7. Gannon
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    Gannon Contributing Member Contributor

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    Be aware that true surrealism, as well as focusing on "the juxtaposition of ordinary objects and features with incongruous surroundings" (as Cogito says), also focuses on finding the real within a seemingly unreal concept or environment. Surrealism ought not to be defined or condensed to "weird stuff", it should be defined, in my opinion, as a heightened reality, as its etymology suggests: a sur-reality, a reality more real than the one we are currently in.

    With this in mind, the Surrealists often highlighted shortcomings in perception, language and knowledge by proposing seemingly weird scenarios, but ones that contain great truth. At this point, I must stress, this is only one aspect of the movement. As such, well-known visual surrealism, such as Magritte's easily attainable "Ceci n'est pas une pipe" appears peculiar, clearly the image is a pipe, but the intention shows depth of meaning, the image is nothing more than an image of a pipe. For that matter, how do we know that tangible pipes are pipes (answer: we don't - we can only rely on arbitrary tags to denote such concepts)? But this now broaches existenstialism not surrealism, though there can be cross over.

    In order to include surrealist imagery in your written piece, you could attempt stream-of-consciousness type writing but be aware that these states are difficult to achieve and highly debatable as to their productivity. Don't be fooled that many, if any, could, or have ever truly mastered this technique - it is quite likely that large scale editing took place after such sessions. And finally, do not try to induce these states with narcotics (including alcohol) primarily for health reasons of course, but also because the Surrealists themselves mostly concede to entering these states sober as unsurprisingly found them unproductive when intoxicated. There love of the fabled absinthe and ravishing opiates was usually contrained to social gatherings, and not everyone partook.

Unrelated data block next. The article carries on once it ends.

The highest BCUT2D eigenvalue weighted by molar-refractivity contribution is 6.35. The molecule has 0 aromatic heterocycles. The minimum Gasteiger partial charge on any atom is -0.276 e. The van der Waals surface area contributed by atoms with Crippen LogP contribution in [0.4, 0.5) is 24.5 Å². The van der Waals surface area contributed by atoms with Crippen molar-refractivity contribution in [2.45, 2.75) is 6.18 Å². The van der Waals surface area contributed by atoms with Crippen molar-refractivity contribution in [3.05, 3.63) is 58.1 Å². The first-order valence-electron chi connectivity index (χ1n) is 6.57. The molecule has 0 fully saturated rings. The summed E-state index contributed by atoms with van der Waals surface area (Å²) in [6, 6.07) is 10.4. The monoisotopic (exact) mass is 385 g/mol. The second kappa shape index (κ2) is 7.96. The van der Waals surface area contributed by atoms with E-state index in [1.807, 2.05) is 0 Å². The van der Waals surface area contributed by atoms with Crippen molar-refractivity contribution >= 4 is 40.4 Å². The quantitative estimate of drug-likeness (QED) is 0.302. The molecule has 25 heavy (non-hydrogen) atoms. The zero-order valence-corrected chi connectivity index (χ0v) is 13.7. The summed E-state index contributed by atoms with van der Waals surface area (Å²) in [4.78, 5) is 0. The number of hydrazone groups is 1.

Happy experimenting (with language).
     
  8. HorusEye
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    HorusEye Contributing Member Contributor

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    There's surreal writing for you, right there. :)
     
  9. UnknownBearing
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    UnknownBearing Contributing Member

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    i would suggest, next time you wake up from a particularly vivid dream, write it down. write down as much as you can remember, what happened, where you were, who was there, every little detail as much as you can recall. then think about how these elements are different from your real life.

    you might even want to keep a dream journal, just so you might be able to see your progress in memory and description. this will, in all liklihood i'd imagine, grant you a surreal touch, at least something to get you started.
     
  10. seta
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    seta Contributing Member

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    Often, simple personification of things and/or outlandish descriptions will yield a fantastic mental image;

    I don't remember ver batem, but the description of Treebeard (Fangorn) from LOTR was quite odd at first. "He was a great tall man at fourteen feet, but his long root-like toes curled about the rocks as he walked"

    Needless to say, I had a hard time visualizing him at first, and then I saw the movie. I had imagined him less treelike but what the hey.
     
  11. CDRW
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    CDRW Contributing Member Contributor

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    Use dream logic.